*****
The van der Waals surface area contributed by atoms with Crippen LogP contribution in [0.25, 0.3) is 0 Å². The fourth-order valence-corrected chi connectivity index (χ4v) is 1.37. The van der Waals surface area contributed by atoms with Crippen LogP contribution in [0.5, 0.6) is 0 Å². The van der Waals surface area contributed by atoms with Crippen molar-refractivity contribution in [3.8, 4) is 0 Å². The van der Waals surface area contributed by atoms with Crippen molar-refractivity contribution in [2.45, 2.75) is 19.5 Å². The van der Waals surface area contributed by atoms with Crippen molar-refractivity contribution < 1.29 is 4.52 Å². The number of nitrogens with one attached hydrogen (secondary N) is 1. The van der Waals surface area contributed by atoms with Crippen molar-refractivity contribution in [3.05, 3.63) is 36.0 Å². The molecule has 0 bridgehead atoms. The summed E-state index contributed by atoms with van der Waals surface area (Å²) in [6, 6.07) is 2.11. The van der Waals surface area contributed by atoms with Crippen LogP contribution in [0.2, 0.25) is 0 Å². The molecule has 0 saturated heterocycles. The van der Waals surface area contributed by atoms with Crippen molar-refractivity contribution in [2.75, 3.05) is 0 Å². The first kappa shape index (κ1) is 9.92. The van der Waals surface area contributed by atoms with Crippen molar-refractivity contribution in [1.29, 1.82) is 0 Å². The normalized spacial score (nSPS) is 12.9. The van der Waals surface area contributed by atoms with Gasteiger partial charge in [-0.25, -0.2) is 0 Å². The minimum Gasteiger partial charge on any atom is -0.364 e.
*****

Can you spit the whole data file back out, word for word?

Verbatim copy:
The van der Waals surface area contributed by atoms with Crippen LogP contribution in [0.25, 0.3) is 0 Å². The fourth-order valence-corrected chi connectivity index (χ4v) is 1.37. The van der Waals surface area contributed by atoms with Crippen LogP contribution in [0.5, 0.6) is 0 Å². The van der Waals surface area contributed by atoms with Crippen molar-refractivity contribution in [3.8, 4) is 0 Å². The van der Waals surface area contributed by atoms with Crippen molar-refractivity contribution in [2.45, 2.75) is 19.5 Å². The van der Waals surface area contributed by atoms with Crippen molar-refractivity contribution < 1.29 is 4.52 Å². The number of nitrogens with one attached hydrogen (secondary N) is 1. The van der Waals surface area contributed by atoms with Crippen molar-refractivity contribution in [3.05, 3.63) is 36.0 Å². The molecule has 0 bridgehead atoms. The summed E-state index contributed by atoms with van der Waals surface area (Å²) in [6, 6.07) is 2.11. The van der Waals surface area contributed by atoms with Crippen LogP contribution in [0.2, 0.25) is 0 Å². The molecule has 0 saturated heterocycles. The van der Waals surface area contributed by atoms with Crippen molar-refractivity contribution in [2.75, 3.05) is 0 Å². The first kappa shape index (κ1) is 9.92. The van der Waals surface area contributed by atoms with Crippen molar-refractivity contribution in [1.29, 1.82) is 0 Å². The normalized spacial score (nSPS) is 12.9. The van der Waals surface area contributed by atoms with Gasteiger partial charge in [-0.25, -0.2) is 0 Å². The minimum Gasteiger partial charge on any atom is -0.364 e.